We all know that exercise is good for your heart, your lungs, your muscles and your overall well-being. It can also improve memory and other brain functions, but those studies have mainly focused on the gray matter in your brain. The gray matter is involved in muscle control, and sensory perception such as seeing and hearing, memory, emotions, speech, decision making, and self-control.
Now, new research says that fitness boosts another kind of brain matter – the white kind. White matter fills half the brain and helps transmit electrical signals that carry the important messages between neurons from one brain region to another. It plays a critical role in helping a person master a variety of mental skills.
This increase in white matter has been found in children, adults and the elderly. According to one study, children who are physically fit showed substantial differences in the characteristics of white matter, and all of them have been found to show an increase in attention span, cognitive efficiency and memory. In fit children, white matter appears more compact which means that nerve activity moves faster and more efficiently.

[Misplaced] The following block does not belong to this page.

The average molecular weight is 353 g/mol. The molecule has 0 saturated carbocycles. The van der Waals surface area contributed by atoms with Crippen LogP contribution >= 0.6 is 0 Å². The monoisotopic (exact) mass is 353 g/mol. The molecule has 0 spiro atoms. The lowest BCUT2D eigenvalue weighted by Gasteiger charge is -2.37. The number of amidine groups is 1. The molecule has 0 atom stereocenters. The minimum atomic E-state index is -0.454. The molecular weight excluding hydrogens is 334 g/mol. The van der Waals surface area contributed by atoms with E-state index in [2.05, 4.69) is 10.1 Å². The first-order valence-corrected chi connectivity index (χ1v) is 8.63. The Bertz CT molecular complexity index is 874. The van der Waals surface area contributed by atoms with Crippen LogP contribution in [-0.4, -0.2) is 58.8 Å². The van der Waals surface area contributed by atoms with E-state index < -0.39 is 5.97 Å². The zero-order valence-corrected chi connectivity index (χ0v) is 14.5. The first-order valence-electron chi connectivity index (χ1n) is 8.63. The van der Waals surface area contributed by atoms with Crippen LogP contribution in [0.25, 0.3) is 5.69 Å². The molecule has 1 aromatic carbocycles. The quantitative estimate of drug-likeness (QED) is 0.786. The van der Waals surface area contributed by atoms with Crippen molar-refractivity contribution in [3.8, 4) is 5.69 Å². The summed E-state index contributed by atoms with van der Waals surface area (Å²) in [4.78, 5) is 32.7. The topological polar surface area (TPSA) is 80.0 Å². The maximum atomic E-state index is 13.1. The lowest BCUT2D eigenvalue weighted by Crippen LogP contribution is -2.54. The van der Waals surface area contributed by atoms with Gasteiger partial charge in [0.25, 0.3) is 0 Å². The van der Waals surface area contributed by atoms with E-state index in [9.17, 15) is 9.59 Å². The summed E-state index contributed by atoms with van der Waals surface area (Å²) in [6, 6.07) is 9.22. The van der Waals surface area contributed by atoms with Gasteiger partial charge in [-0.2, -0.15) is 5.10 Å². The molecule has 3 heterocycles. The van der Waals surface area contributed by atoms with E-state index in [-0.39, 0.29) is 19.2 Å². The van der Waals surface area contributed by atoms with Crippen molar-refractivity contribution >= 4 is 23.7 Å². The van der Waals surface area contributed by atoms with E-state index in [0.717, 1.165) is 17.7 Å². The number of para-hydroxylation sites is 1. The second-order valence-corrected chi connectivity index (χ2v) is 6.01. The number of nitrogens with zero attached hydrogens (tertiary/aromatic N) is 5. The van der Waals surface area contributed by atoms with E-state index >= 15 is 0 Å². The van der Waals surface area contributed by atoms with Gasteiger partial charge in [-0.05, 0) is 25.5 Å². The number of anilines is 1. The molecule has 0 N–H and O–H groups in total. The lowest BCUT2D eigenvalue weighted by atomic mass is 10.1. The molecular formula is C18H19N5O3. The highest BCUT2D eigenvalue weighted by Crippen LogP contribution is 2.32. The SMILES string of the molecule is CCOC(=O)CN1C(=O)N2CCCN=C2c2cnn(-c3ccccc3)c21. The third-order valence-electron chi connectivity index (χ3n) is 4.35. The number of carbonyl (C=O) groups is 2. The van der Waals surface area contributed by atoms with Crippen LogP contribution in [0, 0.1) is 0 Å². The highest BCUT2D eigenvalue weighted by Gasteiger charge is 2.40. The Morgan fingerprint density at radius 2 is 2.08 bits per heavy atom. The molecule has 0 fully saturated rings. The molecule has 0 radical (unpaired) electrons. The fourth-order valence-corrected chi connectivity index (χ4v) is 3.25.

Like everything else in the body, as people age, the white matter fibers that allow communication between the brain regions also decline. However, if older people continue to exercise, they keep the white matter compact and often times retain memory that might otherwise begin to fail. If damage occurs to the brain’s white matter or aging takes place without a person staying physically fit, it has been found to be an indicator of potential memory problems and dementia.
“Engaging in regular aerobic exercise has been found to improve learning, memory, and self-control,” said Hollis C. Karoly, a graduate student at the University of Colorado at Boulder, and also the corresponding author for this clinical and experimental research. “This seems to be particularly true among older adults who exercise regularly, which suggests that exercise, may prevent a natural loss in cognitive functions that occurs as people age. Additionally, exercise has been shown to protect white matter in the brain from damage associated with aging and various diseases.”
So take the time to care of your brain by being more active! Mild to moderate exercise is the key to good health no “matter” how you look at it. Share your daily exercise routine with us! And review your 9Health Fair blood test results with your doctor to make sure you are headed down the right road.